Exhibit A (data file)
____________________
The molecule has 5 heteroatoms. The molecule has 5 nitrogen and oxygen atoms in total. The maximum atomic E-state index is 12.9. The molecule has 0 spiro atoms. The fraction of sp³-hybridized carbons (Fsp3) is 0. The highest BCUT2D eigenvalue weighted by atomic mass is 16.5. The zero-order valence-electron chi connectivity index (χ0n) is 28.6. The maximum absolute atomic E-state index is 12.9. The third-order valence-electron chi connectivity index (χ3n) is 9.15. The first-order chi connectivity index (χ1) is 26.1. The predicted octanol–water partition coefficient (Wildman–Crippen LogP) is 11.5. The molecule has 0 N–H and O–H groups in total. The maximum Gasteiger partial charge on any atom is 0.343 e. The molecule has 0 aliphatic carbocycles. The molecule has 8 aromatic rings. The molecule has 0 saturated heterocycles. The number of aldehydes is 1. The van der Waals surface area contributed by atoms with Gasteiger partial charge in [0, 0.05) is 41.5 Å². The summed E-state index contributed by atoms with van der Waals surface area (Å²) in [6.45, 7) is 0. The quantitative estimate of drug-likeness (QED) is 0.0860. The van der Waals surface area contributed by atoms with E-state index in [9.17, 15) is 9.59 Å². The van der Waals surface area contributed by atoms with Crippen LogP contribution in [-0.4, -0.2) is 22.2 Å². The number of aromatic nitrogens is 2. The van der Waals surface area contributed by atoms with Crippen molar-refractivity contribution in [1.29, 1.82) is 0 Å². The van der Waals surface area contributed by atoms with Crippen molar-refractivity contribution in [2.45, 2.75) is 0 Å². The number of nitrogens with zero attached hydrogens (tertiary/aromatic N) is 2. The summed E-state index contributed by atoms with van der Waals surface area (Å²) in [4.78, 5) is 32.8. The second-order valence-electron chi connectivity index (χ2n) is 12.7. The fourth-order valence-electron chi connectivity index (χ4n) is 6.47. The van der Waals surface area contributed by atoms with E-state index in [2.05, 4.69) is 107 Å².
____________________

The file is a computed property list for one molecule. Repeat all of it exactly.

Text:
The molecule has 5 heteroatoms. The molecule has 5 nitrogen and oxygen atoms in total. The maximum atomic E-state index is 12.9. The molecule has 0 spiro atoms. The fraction of sp³-hybridized carbons (Fsp3) is 0. The highest BCUT2D eigenvalue weighted by atomic mass is 16.5. The zero-order valence-electron chi connectivity index (χ0n) is 28.6. The maximum absolute atomic E-state index is 12.9. The third-order valence-electron chi connectivity index (χ3n) is 9.15. The first-order chi connectivity index (χ1) is 26.1. The predicted octanol–water partition coefficient (Wildman–Crippen LogP) is 11.5. The molecule has 0 N–H and O–H groups in total. The maximum Gasteiger partial charge on any atom is 0.343 e. The molecule has 0 aliphatic carbocycles. The molecule has 8 aromatic rings. The molecule has 0 saturated heterocycles. The number of aldehydes is 1. The van der Waals surface area contributed by atoms with Gasteiger partial charge in [0, 0.05) is 41.5 Å². The summed E-state index contributed by atoms with van der Waals surface area (Å²) in [6.45, 7) is 0. The quantitative estimate of drug-likeness (QED) is 0.0860. The van der Waals surface area contributed by atoms with E-state index in [9.17, 15) is 9.59 Å². The van der Waals surface area contributed by atoms with Crippen LogP contribution in [-0.4, -0.2) is 22.2 Å². The number of aromatic nitrogens is 2. The van der Waals surface area contributed by atoms with Crippen molar-refractivity contribution in [1.29, 1.82) is 0 Å². The van der Waals surface area contributed by atoms with Crippen molar-refractivity contribution in [2.45, 2.75) is 0 Å². The number of nitrogens with zero attached hydrogens (tertiary/aromatic N) is 2. The summed E-state index contributed by atoms with van der Waals surface area (Å²) in [4.78, 5) is 32.8. The second-order valence-electron chi connectivity index (χ2n) is 12.7. The fourth-order valence-electron chi connectivity index (χ4n) is 6.47. The van der Waals surface area contributed by atoms with E-state index in [2.05, 4.69) is 107 Å².